I would choose the greensand filtration.”
The brown water problem can be seen at the Middle/High School
and Bennett Elementary. State test results have revealed that
the water contains a higher than allowable level of Manganese.
Legnini compared the cost of fixing the water to an earmark
from the previous school board of $350,000 to purchase new
lockers at the High School.
“When you are talking hundreds of thousands of dollars
to purchase lockers in a time when we are in a very tight
budget, that was given to this board from the previous budget
vote, you know we have to weigh children’s drinking
water and lockers,” he said. “As a parent I would
rather have my kids drinking safe water. It’s unfortunate
it costs $85,000.”
The board will need to go through an approval process from
the Department of Health and the DEP. The Greensand filtration
allows a certain amount of back washing that Legnini warned
could be another problem with wastewater.
Trustee Donna Flayhan said, “If it does produce excessive
backwash, then the DEP would probably squash it, but it seems
to me out of the three options, the greensand filtration is
the one that actually removes the problem from the water.”
The school board also debated whether the source of the problem
was the pipes or the water source. The Manganese was found
closest to the wellhead; therefore if the pipes have a problem
with other elements, it will be a separate issue. The district
maintenance department has been flushing out the pipes hoping
to eliminate sediments. The school still uses the original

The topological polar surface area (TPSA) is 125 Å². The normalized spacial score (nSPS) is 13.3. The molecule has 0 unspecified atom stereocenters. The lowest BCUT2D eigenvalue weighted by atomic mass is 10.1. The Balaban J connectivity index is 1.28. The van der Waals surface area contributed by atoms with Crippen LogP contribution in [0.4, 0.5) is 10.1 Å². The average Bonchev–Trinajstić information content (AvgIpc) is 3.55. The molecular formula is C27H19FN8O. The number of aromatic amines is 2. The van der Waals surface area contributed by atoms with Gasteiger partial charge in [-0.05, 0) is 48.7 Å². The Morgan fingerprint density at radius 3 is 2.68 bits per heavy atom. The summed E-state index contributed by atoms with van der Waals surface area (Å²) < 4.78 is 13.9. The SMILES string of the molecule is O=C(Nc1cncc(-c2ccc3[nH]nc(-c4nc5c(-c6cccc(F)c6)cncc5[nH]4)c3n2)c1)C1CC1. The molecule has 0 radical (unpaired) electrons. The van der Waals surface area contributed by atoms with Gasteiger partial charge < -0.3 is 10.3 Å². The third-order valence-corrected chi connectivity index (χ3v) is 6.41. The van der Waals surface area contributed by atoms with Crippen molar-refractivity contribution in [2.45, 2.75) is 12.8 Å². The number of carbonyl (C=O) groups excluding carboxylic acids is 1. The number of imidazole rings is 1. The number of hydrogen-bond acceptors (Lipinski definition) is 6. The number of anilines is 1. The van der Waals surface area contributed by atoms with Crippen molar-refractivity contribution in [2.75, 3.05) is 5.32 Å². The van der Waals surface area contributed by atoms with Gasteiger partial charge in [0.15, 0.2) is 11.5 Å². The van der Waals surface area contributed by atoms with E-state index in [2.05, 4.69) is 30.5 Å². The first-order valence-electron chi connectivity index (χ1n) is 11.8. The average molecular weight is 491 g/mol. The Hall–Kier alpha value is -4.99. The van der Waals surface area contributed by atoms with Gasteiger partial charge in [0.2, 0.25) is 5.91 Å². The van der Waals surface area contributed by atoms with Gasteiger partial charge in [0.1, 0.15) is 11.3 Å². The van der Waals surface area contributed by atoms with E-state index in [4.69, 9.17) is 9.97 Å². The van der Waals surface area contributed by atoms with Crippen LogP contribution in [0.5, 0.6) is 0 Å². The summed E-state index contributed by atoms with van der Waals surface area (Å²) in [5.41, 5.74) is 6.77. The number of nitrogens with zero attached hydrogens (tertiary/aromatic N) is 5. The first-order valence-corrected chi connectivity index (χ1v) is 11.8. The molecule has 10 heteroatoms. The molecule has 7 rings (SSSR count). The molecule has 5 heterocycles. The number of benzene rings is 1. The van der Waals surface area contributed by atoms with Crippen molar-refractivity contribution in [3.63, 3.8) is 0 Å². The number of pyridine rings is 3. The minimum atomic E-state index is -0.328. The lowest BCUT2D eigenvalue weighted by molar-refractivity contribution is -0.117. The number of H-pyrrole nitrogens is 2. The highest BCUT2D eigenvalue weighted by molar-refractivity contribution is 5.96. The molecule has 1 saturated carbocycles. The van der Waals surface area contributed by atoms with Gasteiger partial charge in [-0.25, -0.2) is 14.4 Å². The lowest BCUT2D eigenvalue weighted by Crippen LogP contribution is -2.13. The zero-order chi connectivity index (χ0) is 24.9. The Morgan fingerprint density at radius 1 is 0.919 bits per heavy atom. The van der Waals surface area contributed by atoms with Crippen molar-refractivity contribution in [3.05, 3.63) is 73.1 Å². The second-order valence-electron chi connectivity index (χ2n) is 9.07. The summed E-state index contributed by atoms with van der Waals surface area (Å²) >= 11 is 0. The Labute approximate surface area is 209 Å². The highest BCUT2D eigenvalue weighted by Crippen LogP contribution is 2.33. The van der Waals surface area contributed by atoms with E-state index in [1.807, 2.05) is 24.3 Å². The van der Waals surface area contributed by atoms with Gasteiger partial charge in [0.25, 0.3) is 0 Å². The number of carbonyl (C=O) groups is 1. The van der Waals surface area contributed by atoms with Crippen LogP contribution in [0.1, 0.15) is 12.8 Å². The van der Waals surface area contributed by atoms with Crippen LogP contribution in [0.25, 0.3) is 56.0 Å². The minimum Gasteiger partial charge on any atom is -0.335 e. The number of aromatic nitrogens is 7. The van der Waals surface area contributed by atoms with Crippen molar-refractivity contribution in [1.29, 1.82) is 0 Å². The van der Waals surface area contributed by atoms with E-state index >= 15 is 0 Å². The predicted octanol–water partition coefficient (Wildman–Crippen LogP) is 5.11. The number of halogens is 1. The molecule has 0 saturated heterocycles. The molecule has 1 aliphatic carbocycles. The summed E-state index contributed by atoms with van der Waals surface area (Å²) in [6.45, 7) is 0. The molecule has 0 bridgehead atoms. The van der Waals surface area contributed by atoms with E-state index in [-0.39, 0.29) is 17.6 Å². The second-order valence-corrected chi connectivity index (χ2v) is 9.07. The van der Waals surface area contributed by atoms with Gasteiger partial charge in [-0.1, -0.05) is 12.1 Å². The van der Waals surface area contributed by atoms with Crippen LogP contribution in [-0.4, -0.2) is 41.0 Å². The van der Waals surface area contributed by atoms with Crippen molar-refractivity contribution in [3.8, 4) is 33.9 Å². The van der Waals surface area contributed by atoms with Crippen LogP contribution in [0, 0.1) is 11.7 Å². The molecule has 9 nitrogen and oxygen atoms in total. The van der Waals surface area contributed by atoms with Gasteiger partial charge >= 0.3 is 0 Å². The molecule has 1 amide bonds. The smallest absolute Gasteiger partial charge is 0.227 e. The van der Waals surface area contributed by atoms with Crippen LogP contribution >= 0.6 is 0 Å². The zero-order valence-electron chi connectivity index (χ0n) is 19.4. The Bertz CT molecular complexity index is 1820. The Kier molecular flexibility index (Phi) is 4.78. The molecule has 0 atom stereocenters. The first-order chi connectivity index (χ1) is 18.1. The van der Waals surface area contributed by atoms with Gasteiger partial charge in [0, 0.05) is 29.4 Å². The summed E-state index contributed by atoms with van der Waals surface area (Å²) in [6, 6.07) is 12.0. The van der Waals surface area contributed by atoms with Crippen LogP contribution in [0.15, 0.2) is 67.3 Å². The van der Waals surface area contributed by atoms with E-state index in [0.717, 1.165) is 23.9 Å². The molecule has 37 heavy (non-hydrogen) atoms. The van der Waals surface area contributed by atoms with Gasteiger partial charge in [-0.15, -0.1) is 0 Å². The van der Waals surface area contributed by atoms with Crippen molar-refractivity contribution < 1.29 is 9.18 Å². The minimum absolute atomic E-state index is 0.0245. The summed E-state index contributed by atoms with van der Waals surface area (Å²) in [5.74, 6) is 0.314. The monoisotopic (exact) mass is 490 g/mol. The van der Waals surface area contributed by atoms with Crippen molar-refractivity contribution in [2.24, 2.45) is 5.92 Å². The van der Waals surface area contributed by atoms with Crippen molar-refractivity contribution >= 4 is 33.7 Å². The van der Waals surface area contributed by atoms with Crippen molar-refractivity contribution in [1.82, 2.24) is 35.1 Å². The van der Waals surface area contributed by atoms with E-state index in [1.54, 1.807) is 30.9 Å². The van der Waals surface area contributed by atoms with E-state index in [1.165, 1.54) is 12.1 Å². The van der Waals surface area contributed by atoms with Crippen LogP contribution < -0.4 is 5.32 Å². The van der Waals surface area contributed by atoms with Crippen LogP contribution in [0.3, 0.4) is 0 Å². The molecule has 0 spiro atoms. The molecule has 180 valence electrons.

pipes dating back to the 1950’s.
The board discussed purchasing bottled water as an interim
solution but cost was a factor. The board asked Superintendent
Leslie Ford to release a letter to parents with kids attending
school on the Boiceville campus suggesting that students bring
their own water.
The board began discussions on replacing the old lockers but
with an eye to trimming back the cost. They were given catalogues
with metal, steel and plastic lockers to choose from. Student
representative William Melvin said the High School lockers
were in the worst shape, as compared to the middle school.
He suggested that they all be replaced in a more favorable
The district also noted that it would like to remind parents
that military “opt-out,” forms are available on
the district website and page nine of the student handbook.
Under a provision in the No Child Left Behind Act, schools
are required to turn student contact information over to military
recruiters beginning in secondary school. Parents have the
right upon request not to permit or “opt-out,”
the release of their child’s information. According
to Ford, Parent’s or students, must sign an opt-out
form every year that student is in High School. Ford said
the forms should be given to the High School principal as
soon as possible.
Cuts Hit Home
At first it seemed like state-owned Belleayre Mountain was in
for a spectacular week. Against expectations, Governor Dave
Paterson vetoed the creation of a $150,000 legislative Blue
Ribbon Commission on competition in the outdoor recreation industry
on September 5, which had been passed unanimously by the state
Senate and by almost as much in the Assembly just a couple of
The commission had first been proposed by ski area representatives
in neighboring Greene County, and was seen by many, including
supporters of Belleayre, as a means to hold back the popular
Ulster County ski area from being so competitive in a shrinking
market getting hit by climate change. The legislation called
for a blue-ribbon commission to examine whether state-owned
golfing, skiing and camping facilities, among others, had the
upper hand over the private counterparts. Which paterson, in
his veto, was the right idea… to provide state residents
with recreation options second to none.
Simultaneous to his veto, though, it turns out that staff meetings